i1520-0469-58-3-237-e32
where J(f, g) ≡ fxgyfygx is the Jacobian derivative;the bold i0 superscript denotes evaluation on z = 0. For a periodic wave, the Jacobian can only vanish when the two arguments are proportional. Since the nonlinearity in Jacobian (32) exactly cancels, the remaining interface conditions (32) and (22) reduce to
i1520-0469-58-3-237-e33
where the first relation is really two conditions, as it must hold at the interface for both the stratospheric and tropospheric solutions. The bold scripts s0 and t0 denote that the difference between stratospheric and tropospheric values are evaluated at z = 0.
Quasigeostrophic solutions derive from substituting (31) into (33). The second condition in (33) gives the relationship between the interface displacement and the streamfunction,
i1520-0469-58-3-237-e34
which is equivalent, for Λs = 0, to the corrected RDF formula noted by Juckes [1994, Eqs. (3.9) and (3.10)]. The proportionality between tropopause height and QG streamfunction, Ch, is independent of the background shear, and as expected, is singular in the limit of vanishing interface (BsBt). The first condition in (33) gives the dispersion relationship,
i1520-0469-58-3-237-e35
which again reduces to the RDF solution when Λs = 0. Furthermore, the direct relationship in (35) between wave speed and base-state pseudo-PV gradient (15) highlights the qualitative similarity between tropopause edge waves and classic barotropic Rossby waves. Note also that in the limit Bs or Bt → ∞, (34) and (35) reduce to QG edge waves trapped on a rigid surface (Gill 1982). The correspondences presented here are consistent with Juckes’s (1994) more general observation of the dynamical equivalence between the QG tropopause and surface quasigeostrophy (Held et al. 1995). Last, although in general one might expect the wave speed c to be corrected at next order, we state here for simplicity (anticipating the QG+1 construction) that the correction at O(ϵ) is exactly zero.
Finally, using the thermodynamic relation, the leading-order vertical motion is given by
Bw0υ0czθ0x0czθ0]x

c. QG+1 wave corrections

The extension of the tropopause wave to next order in Rossby number involves solving for the potentials Φ1, F1, G1 subject to the next-order interface conditions. The most important results of this calculation are the corrections that are nonlinear in the wave amplitude, as these terms are responsible for the cyclone–anticyclone asymmetries. The major complication lies in the complete solution of Φ1, where a homogeneous boundary correction Φ̃1 must be determined. A careful statement of this difficulty is given below, and some additional details of the calculation are deferred to appendix B.

The potentials Φ1, F1, and G1 are obtained by next-order Poisson inversions (17) in tropopause coordinates (20):
i1520-0469-58-3-237-e37
where extra terms in the Φ1 equation are generated by the rotated Laplacian (28). All three potentials can be expressed almost completely in terms of derivatives and (indefinite) integrals of the QG solution:
i1520-0469-58-3-237-e38
with appropriate choices taken for B, Λ, and Φ0 (31) in the stratosphere and troposphere (for notational simplicity, the formal dz is dropped from the integral operator). The final term for F1 is a homogeneous solution, which is necessary for QG+1 consistency with mass continuity (16):
F1xG1yBw0
where w0 is given by (36). At this point, it remains only to determine a homogeneous solution Φ̃1, which is necessary to satisfy the physical conditions at the interface (22), (24).
The QG+1 pressure is obtained from a vertical integration of the next-order hydrostatic balance ϕ1z = θ1, where θ1 is constructed using the QG+1 potentials (38):
i1520-0469-58-3-237-e40
and 2H = 2x + 2y.
There are two conditions that define the homogeneous contribution Φ̃1. The first condition comes from continuity of the O(ϵ) contributions of full pressure on the tropopause (22):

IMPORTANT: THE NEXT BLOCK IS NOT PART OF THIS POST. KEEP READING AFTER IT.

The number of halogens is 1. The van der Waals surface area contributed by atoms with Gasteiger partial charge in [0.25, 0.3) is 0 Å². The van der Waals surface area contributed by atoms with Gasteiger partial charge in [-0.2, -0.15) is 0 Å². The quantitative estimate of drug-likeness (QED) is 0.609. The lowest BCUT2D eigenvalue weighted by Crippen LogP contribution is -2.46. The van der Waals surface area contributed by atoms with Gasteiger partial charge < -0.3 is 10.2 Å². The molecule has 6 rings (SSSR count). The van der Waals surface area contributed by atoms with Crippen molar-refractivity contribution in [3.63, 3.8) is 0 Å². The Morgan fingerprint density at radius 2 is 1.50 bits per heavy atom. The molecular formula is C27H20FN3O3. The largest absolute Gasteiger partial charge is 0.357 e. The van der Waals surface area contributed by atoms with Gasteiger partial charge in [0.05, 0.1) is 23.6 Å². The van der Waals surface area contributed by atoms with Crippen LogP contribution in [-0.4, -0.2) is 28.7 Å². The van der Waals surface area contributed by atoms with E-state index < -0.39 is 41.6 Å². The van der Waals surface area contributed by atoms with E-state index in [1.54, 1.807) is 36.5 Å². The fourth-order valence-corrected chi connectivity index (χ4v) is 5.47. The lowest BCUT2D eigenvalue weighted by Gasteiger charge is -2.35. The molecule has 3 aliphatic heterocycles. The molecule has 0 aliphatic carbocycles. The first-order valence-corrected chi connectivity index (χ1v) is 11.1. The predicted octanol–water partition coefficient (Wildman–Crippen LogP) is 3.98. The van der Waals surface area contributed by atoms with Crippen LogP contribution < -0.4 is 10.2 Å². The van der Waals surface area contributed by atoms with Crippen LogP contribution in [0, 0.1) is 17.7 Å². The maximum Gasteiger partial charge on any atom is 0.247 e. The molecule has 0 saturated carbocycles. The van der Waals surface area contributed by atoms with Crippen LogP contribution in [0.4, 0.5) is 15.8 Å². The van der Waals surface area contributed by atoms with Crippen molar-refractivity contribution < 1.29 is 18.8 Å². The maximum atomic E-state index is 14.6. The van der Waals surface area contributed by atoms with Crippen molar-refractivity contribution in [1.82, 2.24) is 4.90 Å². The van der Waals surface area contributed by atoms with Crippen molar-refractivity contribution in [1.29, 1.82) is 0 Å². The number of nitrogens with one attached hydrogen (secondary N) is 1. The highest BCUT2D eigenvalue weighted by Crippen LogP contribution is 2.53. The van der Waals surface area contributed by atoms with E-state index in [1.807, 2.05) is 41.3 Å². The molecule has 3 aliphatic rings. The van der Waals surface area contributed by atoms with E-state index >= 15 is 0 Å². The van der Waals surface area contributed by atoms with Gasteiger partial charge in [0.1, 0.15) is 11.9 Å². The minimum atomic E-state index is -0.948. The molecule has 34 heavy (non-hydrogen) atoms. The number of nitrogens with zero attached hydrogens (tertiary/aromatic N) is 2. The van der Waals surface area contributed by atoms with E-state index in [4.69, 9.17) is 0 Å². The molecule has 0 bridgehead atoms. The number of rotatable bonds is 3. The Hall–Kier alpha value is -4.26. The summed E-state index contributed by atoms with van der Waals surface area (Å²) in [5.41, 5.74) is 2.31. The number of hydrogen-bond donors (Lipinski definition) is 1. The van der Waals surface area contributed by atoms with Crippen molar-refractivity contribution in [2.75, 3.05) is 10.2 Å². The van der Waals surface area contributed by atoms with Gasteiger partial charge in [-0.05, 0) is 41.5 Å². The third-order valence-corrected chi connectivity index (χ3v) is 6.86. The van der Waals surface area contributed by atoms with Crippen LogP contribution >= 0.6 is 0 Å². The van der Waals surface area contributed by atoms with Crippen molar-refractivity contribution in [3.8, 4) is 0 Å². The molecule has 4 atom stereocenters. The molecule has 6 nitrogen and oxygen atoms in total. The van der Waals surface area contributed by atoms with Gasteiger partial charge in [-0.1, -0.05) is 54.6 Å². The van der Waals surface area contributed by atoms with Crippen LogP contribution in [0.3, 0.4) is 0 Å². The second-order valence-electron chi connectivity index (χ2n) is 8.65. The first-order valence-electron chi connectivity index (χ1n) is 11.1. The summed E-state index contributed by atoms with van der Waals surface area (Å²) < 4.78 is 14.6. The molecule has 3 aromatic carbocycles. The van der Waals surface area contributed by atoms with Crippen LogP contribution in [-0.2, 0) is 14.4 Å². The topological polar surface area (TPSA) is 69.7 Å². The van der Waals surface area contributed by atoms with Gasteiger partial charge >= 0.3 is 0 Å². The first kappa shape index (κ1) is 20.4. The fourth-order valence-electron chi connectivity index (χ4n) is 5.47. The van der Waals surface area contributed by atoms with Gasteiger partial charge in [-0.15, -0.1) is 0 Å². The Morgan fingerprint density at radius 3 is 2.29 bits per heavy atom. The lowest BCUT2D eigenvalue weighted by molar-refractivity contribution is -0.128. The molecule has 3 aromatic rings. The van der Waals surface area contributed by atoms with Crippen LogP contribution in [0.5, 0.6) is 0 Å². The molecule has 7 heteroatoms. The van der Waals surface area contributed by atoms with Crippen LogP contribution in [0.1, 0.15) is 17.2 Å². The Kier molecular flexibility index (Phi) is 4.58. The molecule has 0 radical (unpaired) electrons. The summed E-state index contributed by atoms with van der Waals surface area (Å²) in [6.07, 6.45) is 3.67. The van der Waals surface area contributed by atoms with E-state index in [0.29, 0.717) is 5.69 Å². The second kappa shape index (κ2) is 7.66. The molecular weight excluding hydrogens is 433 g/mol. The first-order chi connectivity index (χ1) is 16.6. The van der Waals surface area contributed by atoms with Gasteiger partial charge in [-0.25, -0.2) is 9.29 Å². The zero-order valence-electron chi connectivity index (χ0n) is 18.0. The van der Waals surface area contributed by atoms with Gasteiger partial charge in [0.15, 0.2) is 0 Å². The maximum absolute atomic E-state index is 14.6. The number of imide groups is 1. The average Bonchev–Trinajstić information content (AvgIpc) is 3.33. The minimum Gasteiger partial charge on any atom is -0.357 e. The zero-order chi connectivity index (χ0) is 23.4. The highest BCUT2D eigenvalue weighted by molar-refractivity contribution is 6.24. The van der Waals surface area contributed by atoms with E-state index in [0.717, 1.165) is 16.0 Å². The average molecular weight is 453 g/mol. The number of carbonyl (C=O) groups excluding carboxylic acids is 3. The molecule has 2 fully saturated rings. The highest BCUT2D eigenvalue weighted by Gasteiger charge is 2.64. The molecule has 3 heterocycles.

i1520-0469-58-3-237-e41
where the apparent sign change of the right side with respect to (22) follows from the inclusion of the deferred O(ϵ) Taylor correction (25) of the leading-order pressure ϕ0(x, y, zi) evaluated at ziϵh0.
A second condition on Φ̃1 is given by the O(ϵ) terms of the interface condition (24). Its derivation requires a considerable amount of manipulation, and the essential details are deferred to appendix A. Specifically, for the tropopause wave (31):
i1520-0469-58-3-237-e42
where the three C constants are also defined in appendix A. Boundary conditions (41) and (42) determine a homogeneous Φ̃1 solution of the form
i1520-0469-58-3-237-e43
where the nonlinear part Φ̃1nl consists of a constant and second harmonics only; the full solution is given in appendix B. Note that the linear part of Φ̃1 (43) is not uniquely determined by the boundary conditions but by demanding that the solution give the QG+1 edge waves of MSR in the limit of either Bs or Bt → ∞. Last, the correction to the tropopause displacement follows immediately from next-order continuity of potential temperature (22):
i1520-0469-58-3-237-e44
where the second right-side term is a Taylor correction from the tropopause displacement.

5. The tropopause waves

Here we discuss the structure of the tropopause wave solutions for both flat- and sloped-tropopause basic states. All figures are plotted in physical coordinates with typical dimensional values that are given in Table 1. The tropopause maps (Figs. 4–7, 10) represent a full wavelength in y and a half wavelength in x. Tropopause values are approximated at the displaced interface position using the Taylor expansion (25). In the vertical profiles (Figs. 8, 9, 10), discontinuities in the contours across the tropopause appear for two reasons. First, although the interface-normal velocity is continuous at the interface, the individual wind components are unconstrained. This fact accounts for the misaligned contours of υ in Fig. 10, and to a lesser degree w in Fig. 8. Second, although full temperature and pressure are continuous at the interface (22), there are systematic errors associated with the asymptotic truncation to O(ϵ) in QG and O(ϵ2) in QG+1. The tropopause wave solutions shown here, with Rossby number ϵ = 0.1, are square waves with k = l = 1 and amplitude A = 1.0, except where A = 0.7 in Fig. 11. For simplicity, cyclone–anticyclone asymmetry is quantified below as the absolute value of the ratio of cyclone to anticyclone extreme values; all aspects of the QG solutions have an asymmetry ratio of unity.